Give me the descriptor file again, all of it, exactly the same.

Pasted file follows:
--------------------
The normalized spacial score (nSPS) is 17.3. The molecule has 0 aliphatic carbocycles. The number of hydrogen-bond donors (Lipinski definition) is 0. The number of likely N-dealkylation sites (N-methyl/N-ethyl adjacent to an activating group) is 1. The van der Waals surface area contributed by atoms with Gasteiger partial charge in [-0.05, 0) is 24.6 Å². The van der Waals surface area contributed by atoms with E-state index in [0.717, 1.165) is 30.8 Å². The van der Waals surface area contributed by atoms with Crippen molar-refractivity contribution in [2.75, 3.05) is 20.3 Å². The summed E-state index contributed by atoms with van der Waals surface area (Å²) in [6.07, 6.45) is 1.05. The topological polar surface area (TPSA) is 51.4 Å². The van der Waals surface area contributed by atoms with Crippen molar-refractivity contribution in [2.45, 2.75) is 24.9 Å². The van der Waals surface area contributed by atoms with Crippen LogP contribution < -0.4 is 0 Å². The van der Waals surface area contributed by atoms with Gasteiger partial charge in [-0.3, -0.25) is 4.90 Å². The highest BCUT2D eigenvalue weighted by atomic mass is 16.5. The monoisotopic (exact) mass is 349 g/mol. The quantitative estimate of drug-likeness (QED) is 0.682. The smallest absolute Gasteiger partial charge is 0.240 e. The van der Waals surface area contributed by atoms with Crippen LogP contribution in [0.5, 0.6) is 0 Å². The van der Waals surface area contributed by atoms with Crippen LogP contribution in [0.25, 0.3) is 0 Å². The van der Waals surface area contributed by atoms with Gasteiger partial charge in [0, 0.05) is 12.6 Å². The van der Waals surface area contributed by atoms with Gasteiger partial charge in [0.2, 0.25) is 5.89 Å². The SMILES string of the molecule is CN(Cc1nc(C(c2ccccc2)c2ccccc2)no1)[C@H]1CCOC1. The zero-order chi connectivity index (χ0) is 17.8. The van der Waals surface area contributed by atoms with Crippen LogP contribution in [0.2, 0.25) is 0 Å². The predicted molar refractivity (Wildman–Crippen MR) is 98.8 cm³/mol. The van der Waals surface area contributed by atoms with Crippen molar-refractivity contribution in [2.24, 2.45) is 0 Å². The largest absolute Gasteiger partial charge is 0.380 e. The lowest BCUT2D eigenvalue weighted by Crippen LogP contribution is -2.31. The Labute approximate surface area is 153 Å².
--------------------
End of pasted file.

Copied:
The normalized spacial score (nSPS) is 17.3. The molecule has 0 aliphatic carbocycles. The number of hydrogen-bond donors (Lipinski definition) is 0. The number of likely N-dealkylation sites (N-methyl/N-ethyl adjacent to an activating group) is 1. The van der Waals surface area contributed by atoms with Gasteiger partial charge in [-0.05, 0) is 24.6 Å². The van der Waals surface area contributed by atoms with E-state index in [0.717, 1.165) is 30.8 Å². The van der Waals surface area contributed by atoms with Crippen molar-refractivity contribution in [2.75, 3.05) is 20.3 Å². The summed E-state index contributed by atoms with van der Waals surface area (Å²) in [6.07, 6.45) is 1.05. The topological polar surface area (TPSA) is 51.4 Å². The van der Waals surface area contributed by atoms with Crippen molar-refractivity contribution in [2.45, 2.75) is 24.9 Å². The van der Waals surface area contributed by atoms with Crippen LogP contribution < -0.4 is 0 Å². The van der Waals surface area contributed by atoms with Gasteiger partial charge in [-0.3, -0.25) is 4.90 Å². The highest BCUT2D eigenvalue weighted by atomic mass is 16.5. The monoisotopic (exact) mass is 349 g/mol. The quantitative estimate of drug-likeness (QED) is 0.682. The smallest absolute Gasteiger partial charge is 0.240 e. The van der Waals surface area contributed by atoms with Crippen LogP contribution in [0.5, 0.6) is 0 Å². The van der Waals surface area contributed by atoms with Crippen LogP contribution in [0.25, 0.3) is 0 Å². The van der Waals surface area contributed by atoms with Gasteiger partial charge in [0, 0.05) is 12.6 Å². The van der Waals surface area contributed by atoms with Gasteiger partial charge in [0.2, 0.25) is 5.89 Å². The SMILES string of the molecule is CN(Cc1nc(C(c2ccccc2)c2ccccc2)no1)[C@H]1CCOC1. The zero-order chi connectivity index (χ0) is 17.8. The van der Waals surface area contributed by atoms with Crippen LogP contribution in [0.2, 0.25) is 0 Å². The predicted molar refractivity (Wildman–Crippen MR) is 98.8 cm³/mol. The van der Waals surface area contributed by atoms with Crippen molar-refractivity contribution in [2.24, 2.45) is 0 Å². The largest absolute Gasteiger partial charge is 0.380 e. The lowest BCUT2D eigenvalue weighted by Crippen LogP contribution is -2.31. The Labute approximate surface area is 153 Å².